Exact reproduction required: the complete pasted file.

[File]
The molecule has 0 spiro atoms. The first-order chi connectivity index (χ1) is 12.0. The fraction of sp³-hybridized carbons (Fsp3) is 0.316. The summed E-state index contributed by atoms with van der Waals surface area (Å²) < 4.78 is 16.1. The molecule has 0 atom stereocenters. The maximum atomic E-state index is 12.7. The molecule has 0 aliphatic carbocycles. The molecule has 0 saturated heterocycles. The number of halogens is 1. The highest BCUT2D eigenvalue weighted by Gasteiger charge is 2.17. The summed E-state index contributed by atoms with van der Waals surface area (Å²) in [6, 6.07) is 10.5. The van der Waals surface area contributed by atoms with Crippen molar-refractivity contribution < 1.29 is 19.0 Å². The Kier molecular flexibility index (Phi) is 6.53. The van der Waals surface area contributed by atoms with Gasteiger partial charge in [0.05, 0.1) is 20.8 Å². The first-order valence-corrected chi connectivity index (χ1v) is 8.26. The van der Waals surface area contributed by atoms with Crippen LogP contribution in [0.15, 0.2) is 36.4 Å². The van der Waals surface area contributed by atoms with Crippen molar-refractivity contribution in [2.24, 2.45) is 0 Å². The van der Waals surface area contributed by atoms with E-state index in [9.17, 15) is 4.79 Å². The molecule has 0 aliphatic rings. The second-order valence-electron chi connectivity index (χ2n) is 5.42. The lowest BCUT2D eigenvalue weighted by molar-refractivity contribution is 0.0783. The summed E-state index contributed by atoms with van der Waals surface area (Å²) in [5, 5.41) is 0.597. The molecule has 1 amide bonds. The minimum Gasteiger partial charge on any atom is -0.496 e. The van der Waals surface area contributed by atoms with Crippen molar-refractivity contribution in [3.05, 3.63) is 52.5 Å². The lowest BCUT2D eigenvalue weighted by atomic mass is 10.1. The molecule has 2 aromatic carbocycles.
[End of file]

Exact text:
The molecule has 0 spiro atoms. The first-order chi connectivity index (χ1) is 12.0. The fraction of sp³-hybridized carbons (Fsp3) is 0.316. The summed E-state index contributed by atoms with van der Waals surface area (Å²) < 4.78 is 16.1. The molecule has 0 atom stereocenters. The maximum atomic E-state index is 12.7. The molecule has 0 aliphatic carbocycles. The molecule has 0 saturated heterocycles. The number of halogens is 1. The highest BCUT2D eigenvalue weighted by Gasteiger charge is 2.17. The summed E-state index contributed by atoms with van der Waals surface area (Å²) in [6, 6.07) is 10.5. The van der Waals surface area contributed by atoms with Crippen molar-refractivity contribution < 1.29 is 19.0 Å². The Kier molecular flexibility index (Phi) is 6.53. The van der Waals surface area contributed by atoms with Gasteiger partial charge in [0.05, 0.1) is 20.8 Å². The first-order valence-corrected chi connectivity index (χ1v) is 8.26. The van der Waals surface area contributed by atoms with Crippen LogP contribution in [0.15, 0.2) is 36.4 Å². The van der Waals surface area contributed by atoms with Crippen molar-refractivity contribution in [2.24, 2.45) is 0 Å². The van der Waals surface area contributed by atoms with E-state index in [9.17, 15) is 4.79 Å². The molecule has 0 aliphatic rings. The second-order valence-electron chi connectivity index (χ2n) is 5.42. The lowest BCUT2D eigenvalue weighted by molar-refractivity contribution is 0.0783. The summed E-state index contributed by atoms with van der Waals surface area (Å²) in [5, 5.41) is 0.597. The molecule has 1 amide bonds. The minimum Gasteiger partial charge on any atom is -0.496 e. The van der Waals surface area contributed by atoms with Crippen molar-refractivity contribution in [3.05, 3.63) is 52.5 Å². The lowest BCUT2D eigenvalue weighted by atomic mass is 10.1. The molecule has 2 aromatic carbocycles.